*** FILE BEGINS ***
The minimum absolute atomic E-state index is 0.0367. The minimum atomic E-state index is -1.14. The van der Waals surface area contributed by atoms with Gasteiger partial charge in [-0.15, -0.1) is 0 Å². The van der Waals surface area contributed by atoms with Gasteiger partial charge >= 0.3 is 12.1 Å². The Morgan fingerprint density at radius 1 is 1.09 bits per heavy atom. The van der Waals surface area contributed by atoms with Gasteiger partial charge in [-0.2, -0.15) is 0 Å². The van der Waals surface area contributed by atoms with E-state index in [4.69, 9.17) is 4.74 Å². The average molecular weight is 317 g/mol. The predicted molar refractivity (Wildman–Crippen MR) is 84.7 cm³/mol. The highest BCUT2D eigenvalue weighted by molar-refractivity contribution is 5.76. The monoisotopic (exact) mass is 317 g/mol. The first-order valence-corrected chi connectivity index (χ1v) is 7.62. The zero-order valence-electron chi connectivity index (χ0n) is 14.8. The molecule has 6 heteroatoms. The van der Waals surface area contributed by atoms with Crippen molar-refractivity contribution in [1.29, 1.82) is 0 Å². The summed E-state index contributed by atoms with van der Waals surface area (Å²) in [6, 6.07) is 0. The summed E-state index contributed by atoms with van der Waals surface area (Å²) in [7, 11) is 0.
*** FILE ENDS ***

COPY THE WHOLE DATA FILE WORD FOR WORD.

The minimum absolute atomic E-state index is 0.0367. The minimum atomic E-state index is -1.14. The van der Waals surface area contributed by atoms with Gasteiger partial charge in [-0.15, -0.1) is 0 Å². The van der Waals surface area contributed by atoms with Gasteiger partial charge >= 0.3 is 12.1 Å². The Morgan fingerprint density at radius 1 is 1.09 bits per heavy atom. The van der Waals surface area contributed by atoms with Gasteiger partial charge in [-0.2, -0.15) is 0 Å². The van der Waals surface area contributed by atoms with E-state index in [4.69, 9.17) is 4.74 Å². The average molecular weight is 317 g/mol. The predicted molar refractivity (Wildman–Crippen MR) is 84.7 cm³/mol. The highest BCUT2D eigenvalue weighted by molar-refractivity contribution is 5.76. The monoisotopic (exact) mass is 317 g/mol. The first-order valence-corrected chi connectivity index (χ1v) is 7.62. The zero-order valence-electron chi connectivity index (χ0n) is 14.8. The molecule has 6 heteroatoms. The van der Waals surface area contributed by atoms with Crippen molar-refractivity contribution in [1.29, 1.82) is 0 Å². The summed E-state index contributed by atoms with van der Waals surface area (Å²) in [6, 6.07) is 0. The summed E-state index contributed by atoms with van der Waals surface area (Å²) in [7, 11) is 0.